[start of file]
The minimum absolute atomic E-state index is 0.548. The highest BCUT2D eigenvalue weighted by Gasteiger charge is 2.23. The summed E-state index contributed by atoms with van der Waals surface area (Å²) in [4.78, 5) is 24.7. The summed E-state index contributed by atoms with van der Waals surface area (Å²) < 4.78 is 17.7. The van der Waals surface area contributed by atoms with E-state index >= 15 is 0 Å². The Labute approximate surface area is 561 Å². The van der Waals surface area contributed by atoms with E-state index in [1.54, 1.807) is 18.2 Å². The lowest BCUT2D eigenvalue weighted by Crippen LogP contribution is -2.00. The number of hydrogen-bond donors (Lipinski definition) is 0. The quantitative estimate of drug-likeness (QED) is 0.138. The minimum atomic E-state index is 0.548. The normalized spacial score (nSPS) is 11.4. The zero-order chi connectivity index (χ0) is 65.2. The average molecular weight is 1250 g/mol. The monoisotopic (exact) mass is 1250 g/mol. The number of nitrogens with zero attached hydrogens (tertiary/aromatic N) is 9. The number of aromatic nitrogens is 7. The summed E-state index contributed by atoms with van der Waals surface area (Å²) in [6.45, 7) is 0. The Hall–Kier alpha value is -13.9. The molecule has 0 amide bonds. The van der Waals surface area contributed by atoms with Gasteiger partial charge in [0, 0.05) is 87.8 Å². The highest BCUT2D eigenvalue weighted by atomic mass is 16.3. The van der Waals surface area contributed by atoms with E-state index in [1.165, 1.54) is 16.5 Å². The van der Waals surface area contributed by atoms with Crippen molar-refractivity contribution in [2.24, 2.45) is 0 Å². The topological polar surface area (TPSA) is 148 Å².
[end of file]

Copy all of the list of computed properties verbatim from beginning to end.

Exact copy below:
The minimum absolute atomic E-state index is 0.548. The highest BCUT2D eigenvalue weighted by Gasteiger charge is 2.23. The summed E-state index contributed by atoms with van der Waals surface area (Å²) in [4.78, 5) is 24.7. The summed E-state index contributed by atoms with van der Waals surface area (Å²) < 4.78 is 17.7. The van der Waals surface area contributed by atoms with E-state index >= 15 is 0 Å². The Labute approximate surface area is 561 Å². The van der Waals surface area contributed by atoms with E-state index in [1.54, 1.807) is 18.2 Å². The lowest BCUT2D eigenvalue weighted by Crippen LogP contribution is -2.00. The number of hydrogen-bond donors (Lipinski definition) is 0. The quantitative estimate of drug-likeness (QED) is 0.138. The minimum atomic E-state index is 0.548. The normalized spacial score (nSPS) is 11.4. The zero-order chi connectivity index (χ0) is 65.2. The average molecular weight is 1250 g/mol. The monoisotopic (exact) mass is 1250 g/mol. The number of nitrogens with zero attached hydrogens (tertiary/aromatic N) is 9. The number of aromatic nitrogens is 7. The summed E-state index contributed by atoms with van der Waals surface area (Å²) in [6.45, 7) is 0. The Hall–Kier alpha value is -13.9. The molecule has 0 amide bonds. The van der Waals surface area contributed by atoms with Gasteiger partial charge in [0, 0.05) is 87.8 Å². The highest BCUT2D eigenvalue weighted by atomic mass is 16.3. The van der Waals surface area contributed by atoms with E-state index in [1.165, 1.54) is 16.5 Å². The van der Waals surface area contributed by atoms with Crippen molar-refractivity contribution in [2.24, 2.45) is 0 Å². The topological polar surface area (TPSA) is 148 Å².